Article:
With tax season in full swing, many are now stressing over the dreaded chore. Yet, as filing continues, we hear about some in positions of power who, either errantly or by choice, fail to pay the same dues. With recent examples such as former Senator Tom Daschle and Secretary of the Treasury Tim Geithner, many begin to question the reliability of the system. To lend an opinion on this taxing topic, Dominick Peruso, associate professor of accounting, business, and economics, shares some of his expertise.
What exactly is the problem at hand?
Tax evasion is fraud. There is something called the tax gap; it’s essentially the tax due vs. what taxpayers actually pay. In 2007, it was estimated that the tax gap was $290 billion. Part of that total consists of underreported income. Which can be something as simple as forgetting to include baby-sitter income. Some of the tax gap comes from people over-reporting deductions. About 90 percent of the gap can be characterized as honest mistakes based on confusion in reading and/or interpreting the tax code. The other 10 percent is fraud.
In your educated opinion, do you feel as though there is more tax evasion among politicians?
I don’t think politicians commit tax fraud more often than the average citizen. It’s just more noticeable because they are in the public eye. Frankly, tax fraud is hard to detect and enforce. The IRS audits less than 1 percent of individual tax returns. The ironic part of recent politicians’ tax problems is that many of them voted on complex tax legislation but failed to correctly account for fairly simple tax transactions.
What is the most common type of tax fraud, inadvertent or not?
Underreporting income. The Tom Daschle issue was a good example. After he lost his Senate reelection bid, he was hired by a friend to work as a consultant for the friend’s company. Additionally, he was given the regular use of a chauffeur. Daschle assumed his friend offered the service as a gift – this was problematic. The cost of the chauffeur service was substantial, and Daschle had to pay over $140,000 in back taxes and penalties. Many tax errors are the result of simple oversights or taxpayer misunderstanding.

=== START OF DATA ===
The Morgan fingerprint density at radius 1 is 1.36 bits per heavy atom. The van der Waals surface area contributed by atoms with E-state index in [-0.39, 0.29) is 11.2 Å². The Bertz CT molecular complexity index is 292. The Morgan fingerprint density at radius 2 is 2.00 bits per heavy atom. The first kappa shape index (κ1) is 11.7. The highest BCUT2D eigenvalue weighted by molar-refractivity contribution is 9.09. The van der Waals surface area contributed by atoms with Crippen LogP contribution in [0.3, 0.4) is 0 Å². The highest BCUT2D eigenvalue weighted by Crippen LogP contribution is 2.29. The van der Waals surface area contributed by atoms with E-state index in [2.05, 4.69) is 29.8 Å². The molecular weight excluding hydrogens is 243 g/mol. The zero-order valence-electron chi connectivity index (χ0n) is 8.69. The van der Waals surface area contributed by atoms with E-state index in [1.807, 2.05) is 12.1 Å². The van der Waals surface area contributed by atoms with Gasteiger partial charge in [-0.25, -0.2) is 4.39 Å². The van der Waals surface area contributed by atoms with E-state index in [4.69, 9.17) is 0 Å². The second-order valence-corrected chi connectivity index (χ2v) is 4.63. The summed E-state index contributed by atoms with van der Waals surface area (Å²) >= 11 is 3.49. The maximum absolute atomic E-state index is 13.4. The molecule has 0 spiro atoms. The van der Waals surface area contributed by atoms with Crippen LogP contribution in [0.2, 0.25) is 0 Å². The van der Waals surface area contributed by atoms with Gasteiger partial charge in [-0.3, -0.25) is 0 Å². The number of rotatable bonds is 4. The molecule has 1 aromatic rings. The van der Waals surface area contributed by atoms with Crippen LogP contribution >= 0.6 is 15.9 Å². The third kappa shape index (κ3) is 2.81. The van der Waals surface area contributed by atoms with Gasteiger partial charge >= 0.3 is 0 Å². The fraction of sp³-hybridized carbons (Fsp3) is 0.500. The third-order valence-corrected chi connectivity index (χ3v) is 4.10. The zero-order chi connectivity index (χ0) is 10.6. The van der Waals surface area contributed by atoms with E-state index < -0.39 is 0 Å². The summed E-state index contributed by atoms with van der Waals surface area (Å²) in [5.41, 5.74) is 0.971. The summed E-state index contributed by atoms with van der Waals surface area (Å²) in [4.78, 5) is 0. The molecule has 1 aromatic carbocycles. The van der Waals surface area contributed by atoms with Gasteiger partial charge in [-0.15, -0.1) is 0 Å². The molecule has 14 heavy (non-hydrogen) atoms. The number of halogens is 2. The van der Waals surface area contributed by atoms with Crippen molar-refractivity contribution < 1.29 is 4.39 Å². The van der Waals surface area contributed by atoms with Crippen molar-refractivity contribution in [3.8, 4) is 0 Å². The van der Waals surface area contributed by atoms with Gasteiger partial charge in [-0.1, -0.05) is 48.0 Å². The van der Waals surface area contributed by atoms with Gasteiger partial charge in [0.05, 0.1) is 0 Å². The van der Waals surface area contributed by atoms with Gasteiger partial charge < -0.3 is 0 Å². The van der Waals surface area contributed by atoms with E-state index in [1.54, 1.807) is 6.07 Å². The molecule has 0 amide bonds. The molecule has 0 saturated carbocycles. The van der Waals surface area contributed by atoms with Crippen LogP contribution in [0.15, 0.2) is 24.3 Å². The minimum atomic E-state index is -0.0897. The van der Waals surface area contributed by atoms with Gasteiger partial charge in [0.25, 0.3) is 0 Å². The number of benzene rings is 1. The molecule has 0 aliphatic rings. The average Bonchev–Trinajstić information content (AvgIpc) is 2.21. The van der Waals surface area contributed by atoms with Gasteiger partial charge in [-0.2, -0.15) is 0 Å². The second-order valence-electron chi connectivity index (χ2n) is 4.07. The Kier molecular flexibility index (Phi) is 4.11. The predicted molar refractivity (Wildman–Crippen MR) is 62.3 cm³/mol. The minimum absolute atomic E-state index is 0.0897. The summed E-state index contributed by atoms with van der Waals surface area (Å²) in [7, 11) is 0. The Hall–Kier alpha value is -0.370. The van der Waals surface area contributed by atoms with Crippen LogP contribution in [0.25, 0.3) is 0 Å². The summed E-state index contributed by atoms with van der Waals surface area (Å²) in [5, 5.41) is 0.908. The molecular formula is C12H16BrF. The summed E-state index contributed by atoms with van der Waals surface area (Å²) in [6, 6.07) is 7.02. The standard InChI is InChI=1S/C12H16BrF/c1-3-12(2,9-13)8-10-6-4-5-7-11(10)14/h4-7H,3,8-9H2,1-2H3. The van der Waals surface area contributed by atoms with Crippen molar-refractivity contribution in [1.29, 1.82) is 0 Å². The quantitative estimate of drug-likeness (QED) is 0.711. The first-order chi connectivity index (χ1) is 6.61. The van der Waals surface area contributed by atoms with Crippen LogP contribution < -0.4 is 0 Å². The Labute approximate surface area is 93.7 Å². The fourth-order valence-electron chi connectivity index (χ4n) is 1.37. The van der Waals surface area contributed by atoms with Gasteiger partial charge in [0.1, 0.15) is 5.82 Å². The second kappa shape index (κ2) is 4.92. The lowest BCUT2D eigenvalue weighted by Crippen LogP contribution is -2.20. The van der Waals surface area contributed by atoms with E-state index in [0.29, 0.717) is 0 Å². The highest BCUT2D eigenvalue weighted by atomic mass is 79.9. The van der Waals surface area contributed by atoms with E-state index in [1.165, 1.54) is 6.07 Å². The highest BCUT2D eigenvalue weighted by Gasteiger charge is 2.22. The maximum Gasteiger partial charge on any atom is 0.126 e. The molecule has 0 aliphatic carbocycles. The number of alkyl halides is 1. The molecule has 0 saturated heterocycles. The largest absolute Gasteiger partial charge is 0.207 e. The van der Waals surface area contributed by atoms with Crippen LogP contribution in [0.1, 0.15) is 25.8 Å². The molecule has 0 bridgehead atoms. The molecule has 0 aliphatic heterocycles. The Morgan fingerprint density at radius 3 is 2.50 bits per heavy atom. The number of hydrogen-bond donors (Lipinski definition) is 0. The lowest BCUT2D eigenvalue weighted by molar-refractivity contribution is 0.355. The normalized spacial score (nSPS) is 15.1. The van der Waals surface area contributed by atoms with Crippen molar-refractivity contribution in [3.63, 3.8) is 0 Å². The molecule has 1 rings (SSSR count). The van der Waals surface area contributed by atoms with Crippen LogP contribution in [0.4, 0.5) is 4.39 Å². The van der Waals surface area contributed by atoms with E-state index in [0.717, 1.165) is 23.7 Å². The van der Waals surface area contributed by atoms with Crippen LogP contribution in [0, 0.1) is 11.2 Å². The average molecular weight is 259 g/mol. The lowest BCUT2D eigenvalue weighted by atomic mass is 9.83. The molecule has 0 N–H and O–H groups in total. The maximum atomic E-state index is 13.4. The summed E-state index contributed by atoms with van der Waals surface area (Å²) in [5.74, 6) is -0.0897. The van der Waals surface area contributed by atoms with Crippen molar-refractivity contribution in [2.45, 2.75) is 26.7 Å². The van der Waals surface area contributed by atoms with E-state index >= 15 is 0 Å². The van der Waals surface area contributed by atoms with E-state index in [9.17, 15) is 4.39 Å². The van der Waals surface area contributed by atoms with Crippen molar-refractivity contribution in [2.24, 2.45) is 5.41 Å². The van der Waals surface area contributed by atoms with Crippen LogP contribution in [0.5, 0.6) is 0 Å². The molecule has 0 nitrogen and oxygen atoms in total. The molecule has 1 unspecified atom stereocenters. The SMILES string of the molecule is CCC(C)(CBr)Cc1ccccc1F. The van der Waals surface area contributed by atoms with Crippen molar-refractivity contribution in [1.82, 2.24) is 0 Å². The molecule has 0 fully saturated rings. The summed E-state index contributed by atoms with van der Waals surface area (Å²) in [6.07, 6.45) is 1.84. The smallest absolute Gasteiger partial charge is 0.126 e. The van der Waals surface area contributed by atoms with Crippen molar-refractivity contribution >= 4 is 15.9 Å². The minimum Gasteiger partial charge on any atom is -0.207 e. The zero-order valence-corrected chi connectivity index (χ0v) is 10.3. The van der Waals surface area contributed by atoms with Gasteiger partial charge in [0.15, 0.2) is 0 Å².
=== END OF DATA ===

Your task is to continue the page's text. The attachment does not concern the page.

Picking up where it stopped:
Shouldn’t government workers be the most knowledgeable about taxes, thus least likely to commit fraud?
That’s a good argument. On one hand, the tax code is enormous and can be very confusing. On the other hand, taxpayers have a responsibility to get advice or guidance from a knowledgeable tax preparer. The Daschle tax issue was a little more complex, but the Geithner tax problems were simple enough they could have been identified had he completed the question and answer section of Turbo Tax*.
How do the authorities find out, and what happens to violators?
The IRS knows traditional red flag areas: self-employment as hobby income (loss), high investment income (loss), and lots of itemized deductions. They recently tightened up charitable contributions, by requiring proper and additional documentation. This way they can track changes in that area and identify previous fraud. Also, they get information from employers, banks, and other sources of personal information. There has also been a hotline instituted for those aware of tax fraud to call; that has helped greatly.
Should there be harsher punishment for those who violate?
I’d like to see harsher penalties for the most blatant violators. Frankly, the whole federal tax system is unnecessarily complex and costly, which can lead to honest errors. The IRS doesn’t have the resources to properly enforce tax law. As a result, we have the tax gap. Although not popular with my fellow accountants, I’d like to see a simplified and fair federal tax system. Some of the more promising ideas include the flat tax and the so-called fair tax, a national sales tax.
Christopher Bender ’10, Juniata Online Journalist
* When Geithner worked for the IMF, he should have treated his income as self-employment income subject to self-employment tax (i.e. the employee and employer’s share of Social Security and Medicare taxes). The IMF alerts their employees to this responsibility and it would have been easily computed by nearly any tax preparation software. Certainly, a paid preparer would have caught this. Additionally, Geithner claimed a childcare deduction for a summer camp for his children. This is a prohibited deduction. As the new Treasury Secretary, these easily avoidable tax errors will probably compromise his credibility. For detailed information on Geithner’s tax problems see http://online.wsj.com/public/resources/documents/geithnertax20090113.pdf